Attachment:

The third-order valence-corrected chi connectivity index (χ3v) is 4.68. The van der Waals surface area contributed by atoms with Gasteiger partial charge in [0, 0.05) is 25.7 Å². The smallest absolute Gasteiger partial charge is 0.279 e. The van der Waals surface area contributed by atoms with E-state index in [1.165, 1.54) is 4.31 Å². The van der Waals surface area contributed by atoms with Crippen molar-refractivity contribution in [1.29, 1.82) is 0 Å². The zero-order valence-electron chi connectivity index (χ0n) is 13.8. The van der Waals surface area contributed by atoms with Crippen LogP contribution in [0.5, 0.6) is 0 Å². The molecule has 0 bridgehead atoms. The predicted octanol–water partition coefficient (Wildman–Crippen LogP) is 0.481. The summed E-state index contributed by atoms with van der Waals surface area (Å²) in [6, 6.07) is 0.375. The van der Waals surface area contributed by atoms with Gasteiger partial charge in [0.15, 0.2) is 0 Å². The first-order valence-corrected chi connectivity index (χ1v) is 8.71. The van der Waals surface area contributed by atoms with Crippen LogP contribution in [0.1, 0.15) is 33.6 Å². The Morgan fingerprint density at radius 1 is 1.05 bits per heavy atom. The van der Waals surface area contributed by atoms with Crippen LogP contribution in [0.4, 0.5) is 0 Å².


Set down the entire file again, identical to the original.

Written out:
The third-order valence-corrected chi connectivity index (χ3v) is 4.68. The van der Waals surface area contributed by atoms with Gasteiger partial charge in [0, 0.05) is 25.7 Å². The smallest absolute Gasteiger partial charge is 0.279 e. The van der Waals surface area contributed by atoms with E-state index in [1.165, 1.54) is 4.31 Å². The van der Waals surface area contributed by atoms with Crippen molar-refractivity contribution in [1.29, 1.82) is 0 Å². The zero-order valence-electron chi connectivity index (χ0n) is 13.8. The van der Waals surface area contributed by atoms with Crippen LogP contribution in [0.5, 0.6) is 0 Å². The molecule has 0 bridgehead atoms. The predicted octanol–water partition coefficient (Wildman–Crippen LogP) is 0.481. The summed E-state index contributed by atoms with van der Waals surface area (Å²) in [6, 6.07) is 0.375. The van der Waals surface area contributed by atoms with Gasteiger partial charge in [0.15, 0.2) is 0 Å². The first-order valence-corrected chi connectivity index (χ1v) is 8.71. The van der Waals surface area contributed by atoms with Crippen LogP contribution in [0.1, 0.15) is 33.6 Å². The Morgan fingerprint density at radius 1 is 1.05 bits per heavy atom. The van der Waals surface area contributed by atoms with Crippen LogP contribution in [0.4, 0.5) is 0 Å².